Support Don't Punish Call to Action: Respect the Rights of People Who Use Drugs!
26 June 2017:
People who use drugs in Southern and East Africa, like elsewhere in the world, face considerable stigma, discrimination, and violence. However, they are still too often ignored in the context of HIV and public health.
The Global Commission on HIV and the Law found that punitive laws enforced against people who use drugs but do no harm to others fuel the spread of HIV and keep users from accessing services for HIV and health care and comprehensive harm reduction programmes. The Global Commission recommended that countries must reform their approach towards drug use by ensuring access by people who use drugs to effective HIV and health services, including harm reduction and voluntary, evidence-based treatment for drug dependence and decriminalising the possession of drugs for personal use..
Despite these recommendations, individual drug possession and use remains criminalised in Southern and East Africa. This criminalisation, combined with the high level of stigma towards people who use drugs, drives the discrimination and violence that people who use drugs continue to face in the region. Studies in recent years have shown increased drug use, specifically injecting drug use, in several countries in the region, including Kenya, Madagascar, Mozambique, the Seychelles, South Africa, and Tanzania. 
Despite evidence of the high risk of HIV transmission faced by drug users, countries in the region have been slow to include people who use drugs in their national HIV responses as key populations. Only nine countries in Southern and East Africa recognise people who use drugs as a key population, while only four countries currently provide any harm reduction services. Comprehensive harm reduction programmes, including but not limited to, needle exchanges and availability of opioid substitution therapy, are proven strategies that assist drug users in maintaining their health and empower drug users to make choices about their health. These programmes put the health and human rights of people who use drugs at the centre of the response.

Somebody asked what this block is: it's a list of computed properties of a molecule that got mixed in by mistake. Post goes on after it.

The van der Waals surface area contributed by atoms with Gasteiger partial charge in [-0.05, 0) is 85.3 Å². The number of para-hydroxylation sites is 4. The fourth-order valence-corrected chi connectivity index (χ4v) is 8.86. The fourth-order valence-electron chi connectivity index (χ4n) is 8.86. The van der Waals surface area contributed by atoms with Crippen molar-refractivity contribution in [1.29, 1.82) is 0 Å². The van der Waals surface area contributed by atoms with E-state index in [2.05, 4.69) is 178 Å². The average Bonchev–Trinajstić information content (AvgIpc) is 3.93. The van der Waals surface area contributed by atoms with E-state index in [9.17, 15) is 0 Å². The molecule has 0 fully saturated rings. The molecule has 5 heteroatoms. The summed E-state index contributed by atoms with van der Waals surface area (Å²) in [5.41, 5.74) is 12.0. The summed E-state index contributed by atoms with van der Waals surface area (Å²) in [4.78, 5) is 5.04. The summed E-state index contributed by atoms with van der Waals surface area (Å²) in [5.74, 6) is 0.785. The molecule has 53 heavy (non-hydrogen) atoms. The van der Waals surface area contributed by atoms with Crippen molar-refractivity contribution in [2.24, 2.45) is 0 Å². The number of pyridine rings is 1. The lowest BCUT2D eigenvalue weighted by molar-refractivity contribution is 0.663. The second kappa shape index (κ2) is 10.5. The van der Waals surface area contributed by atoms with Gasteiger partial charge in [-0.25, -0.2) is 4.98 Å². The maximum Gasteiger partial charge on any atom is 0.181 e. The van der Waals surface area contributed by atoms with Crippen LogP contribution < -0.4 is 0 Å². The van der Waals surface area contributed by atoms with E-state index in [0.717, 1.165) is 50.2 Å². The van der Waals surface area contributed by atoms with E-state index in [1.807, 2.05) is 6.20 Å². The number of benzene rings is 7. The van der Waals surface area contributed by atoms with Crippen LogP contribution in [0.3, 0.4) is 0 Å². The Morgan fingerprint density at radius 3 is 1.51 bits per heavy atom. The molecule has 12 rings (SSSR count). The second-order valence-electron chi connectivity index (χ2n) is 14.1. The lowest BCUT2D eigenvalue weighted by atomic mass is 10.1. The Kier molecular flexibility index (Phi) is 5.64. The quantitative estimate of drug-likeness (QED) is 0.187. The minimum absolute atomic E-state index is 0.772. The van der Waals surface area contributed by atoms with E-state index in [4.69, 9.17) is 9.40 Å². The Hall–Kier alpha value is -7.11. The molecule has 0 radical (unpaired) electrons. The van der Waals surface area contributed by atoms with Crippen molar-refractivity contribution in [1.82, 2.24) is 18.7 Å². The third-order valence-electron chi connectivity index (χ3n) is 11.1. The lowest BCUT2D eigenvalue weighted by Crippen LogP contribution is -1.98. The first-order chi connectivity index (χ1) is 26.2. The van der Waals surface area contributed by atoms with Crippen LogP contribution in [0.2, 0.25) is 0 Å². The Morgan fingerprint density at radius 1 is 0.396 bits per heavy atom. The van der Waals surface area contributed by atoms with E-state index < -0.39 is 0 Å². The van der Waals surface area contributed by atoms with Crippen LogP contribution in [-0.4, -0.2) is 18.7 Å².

Support Don’t Punish is a global advocacy campaign calling for better drug policies that prioritise public health and human rights. The campaign, which started in 2013, aims to promote drug policy reform, and to change laws and policies which impede access to harm reduction interventions. A Global Day of Action is held annually on 26 June to bring attention to harmful drug policies and practices and to call for drug policy reform. In Southern and East Africa, civil society organisations in Kenya, Tanzania, Zanzibar, Uganda, Mauritius, Mozambique, Malawi, South Africa and Zimbabwe will be joining partners from all continents on the Global Day of Action on 26 June 2017 in proclaiming that the harms being caused by the war on drugs can no longer be ignored.
The AIDS & Rights Alliance for Southern Africa calls upon all stakeholders, including civil society and government actors, to take heed of the harms that punitive drug laws bring upon people who use drugs. We call upon civil society to support the advocacy work that many organisations do in the region to ensure accessible health services and availability of comprehensive harm reduction programmes for people who use drugs. We call upon civil society to support people who use drugs in accessing justice to redress the human rights violations that they face.
We call upon governments to decriminalise the possession of drugs for personal use, and to expand HIV programming with the meaningful involvement of people who use drugs. We call upon governments to ensure that comprehensive harm reduction programmes are made available and accessible for people who use drugs, including but not limited to needle and syringe exchanges and opioid substitution therapy.
But more than anything, we call upon civil society and governments to listen and to support people who use drugs, and organisations led by people who use drugs.
Now is the time to leave behind harmful politics, ideology and prejudice and to prioritise health and human rights over incarceration and futile efforts to achieve a ‘drug-free world’. It is time to support, and not punish people who use drugs and other non-violent drug offenders.